She now lives in San Francisco with her son Samson, two feline overlords who are convinced she is constantly plotting their death, and a cockatiel named Imhotep who punishes her for sins in a past life (and whom she frequently imagines tastily smoked, dried, and splayed on a stick like omul fished from Lake Baikal).
Her pen name was inspired by the twin sister of Philip K. Dick who died shortly after their birth, and by whom he felt haunted until the end of his life.
She fights for my life and I for hers, eternally. I am damned always to be separated from her/and with her, in oscillation. -Philip K. Dick
Having had numerous odd little moments of synchronicity in her writing and her life with things Dickian, it seemed appropriate.
Heaven can go to hell.
Until her cousin slaughtered the supernal family, Anazakia’s father ruled the Heavens, governing noble Host and Fallen peasants alike. Now Anazakia is the last grand duchess of the House of Arkhangel’sk, and all she wants is to stay alive.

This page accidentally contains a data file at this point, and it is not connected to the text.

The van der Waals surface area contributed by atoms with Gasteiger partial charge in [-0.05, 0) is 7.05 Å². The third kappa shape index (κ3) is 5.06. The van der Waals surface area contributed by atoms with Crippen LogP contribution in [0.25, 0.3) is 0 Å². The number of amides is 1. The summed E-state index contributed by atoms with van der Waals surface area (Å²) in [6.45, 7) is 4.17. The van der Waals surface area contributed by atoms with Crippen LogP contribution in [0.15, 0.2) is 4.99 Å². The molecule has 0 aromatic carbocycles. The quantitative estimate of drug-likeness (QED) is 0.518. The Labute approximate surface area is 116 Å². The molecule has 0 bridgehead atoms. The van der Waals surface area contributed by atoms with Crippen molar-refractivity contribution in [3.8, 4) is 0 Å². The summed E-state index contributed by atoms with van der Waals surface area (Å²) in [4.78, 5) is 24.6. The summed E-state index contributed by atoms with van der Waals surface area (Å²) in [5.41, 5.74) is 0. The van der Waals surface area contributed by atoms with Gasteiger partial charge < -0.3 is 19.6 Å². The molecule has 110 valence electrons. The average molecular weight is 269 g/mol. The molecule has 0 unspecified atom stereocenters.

Hunted by Seraph assassins, Anazakia flees Heaven with two Fallen thieves—fire demon Vasily and air demon Belphagor, each with their own nefarious agenda—who hide her in the world of Man. The line between vice and virtue soon blurs, and when Belphagor is imprisoned, the unexpected passion of Vasily warms her through the Russian winter.
Heaven seems a distant dream, but when Anazakia learns the truth behind the celestial coup, she will have to return to fight for the throne—even if it means saving the man who murdered everyone she loved.